Aside from the interesting cultural, social, and political discussions provoked by The Lego Movie, there’s also the equally interesting discussion of the toy itself. Some reviewers have observed a disparity between the film’s celebration of improvisation and the typical design and marketing of contemporary Lego toys (including toys based on the movie). Legos are now mainly sold in sets with a pre-defined final form, often featuring highly specific pieces that resist being used in anything other than a Ninjago dragon. If you don’t believe that this practice really affects the way families think of and play with Legos, witness Pley, a company that rents Lego sets, to be dismantled and returned after the set is completed, virtually guaranteeing that children will never even get the chance to do anything slightly different with their Legos.
So I’m on board with this critique, but I’m not sure we’ve really put our fingers on what should be preserved and celebrated about Legos. I’ve seen a number of variations on the phrase “free play of the imagination” kicked around. I don’t think this says what we want it to say. If the goal is to teach children to play freely, using their imaginations, why give them Legos? Why give them toys at all? Hadn’t you better blindfold them and put them in a quiet room? (Or maybe read them Kant’s Critique of Judgment?)
Even Philip Kenicott, the ultimate classic Lego curmudgeon, who thinks Legos were defiled by the introduction of figures, grants that “The interlocking pieces [of the original Lego set] abided by certain rules of geometry, which were immutable.” He rather downplays this limitation, but I would add that even before you bring geometry into it, the idea of interlocking pieces already imposes a limitation on play. It says: play at building something, or at least something like building.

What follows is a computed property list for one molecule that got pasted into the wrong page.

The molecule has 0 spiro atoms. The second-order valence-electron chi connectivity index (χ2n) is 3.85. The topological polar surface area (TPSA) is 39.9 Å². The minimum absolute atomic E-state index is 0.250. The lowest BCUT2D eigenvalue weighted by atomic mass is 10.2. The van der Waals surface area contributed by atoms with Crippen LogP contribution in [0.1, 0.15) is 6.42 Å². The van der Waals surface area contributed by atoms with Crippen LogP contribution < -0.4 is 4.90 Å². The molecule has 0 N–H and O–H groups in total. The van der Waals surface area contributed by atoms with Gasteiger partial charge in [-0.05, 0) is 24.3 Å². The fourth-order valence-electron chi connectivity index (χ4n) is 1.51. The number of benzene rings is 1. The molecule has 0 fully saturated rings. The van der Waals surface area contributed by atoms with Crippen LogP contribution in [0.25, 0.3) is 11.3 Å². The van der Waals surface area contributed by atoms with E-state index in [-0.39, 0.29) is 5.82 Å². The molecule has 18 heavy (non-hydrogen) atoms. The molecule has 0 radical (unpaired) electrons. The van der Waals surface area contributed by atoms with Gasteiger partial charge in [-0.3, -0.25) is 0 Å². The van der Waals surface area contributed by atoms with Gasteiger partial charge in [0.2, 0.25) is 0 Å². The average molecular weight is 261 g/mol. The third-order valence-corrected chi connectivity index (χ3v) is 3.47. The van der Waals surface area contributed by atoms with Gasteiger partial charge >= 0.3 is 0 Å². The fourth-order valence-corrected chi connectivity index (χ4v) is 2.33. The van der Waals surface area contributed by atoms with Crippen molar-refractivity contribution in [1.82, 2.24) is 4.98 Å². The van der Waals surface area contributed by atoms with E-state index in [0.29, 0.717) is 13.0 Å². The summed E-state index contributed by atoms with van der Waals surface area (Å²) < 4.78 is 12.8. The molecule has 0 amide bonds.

Of course, children do things with Legos besides build (like laying them side by side and calling them cookies, or headstones). But that’s just because children are naturally subversive and enjoy deciding for themselves what something is for. Which is exactly what Daniel Bosch seems to be after in his peculiar dialog, “Imaginatio Lego Sum,” in which a parent goes from a principled ban on overly prescriptive toys to an ironic endorsement of them: “I want Umbilicus’s imagination to be so powerful it can transform even the most commercial images, even when they come from Lego.”
But an overwhelming imagination is not a value. Rather, the impositions made by toys on imagination are just what they are good for (or at least part of it). I suppose Bosch thinks of toys as structured challenges to a child’s authenticity, used by the parent to build an increasing immunity to any outside imposition on the perfect expression and development of the child’s own self-born narrative. But my goodness, what for? Being part of a grander story is part of the story everyone wants for themselves, and I dare you to say otherwise.
I submit that we want for children’s imaginations could be called “freedom” or “play” but not both at once. Let’s think of “play” in the sense of “wiggle room.” A little space of freedom between the real and the fantastical. Fantasy only has worth if it both learns from and instructs reality, developing the tissue of traditions which make it up. Lego play is founded on the human practice of building by putting pieces together into the angular forms, so a child isn’t “playing Legos” if she picks two of them up and calls one “Ruby” and the other “Max,” even though this would be a freer use of the toy. On the other hand, the child isn’t “playing Legos” if she’s only “Pley”ing them, without a chance to direct her own building.
When you give a child a toy or a story, you are always inviting them into a pre-existing narrative. But if it’s a good toy or a good story, there’s a little play built in.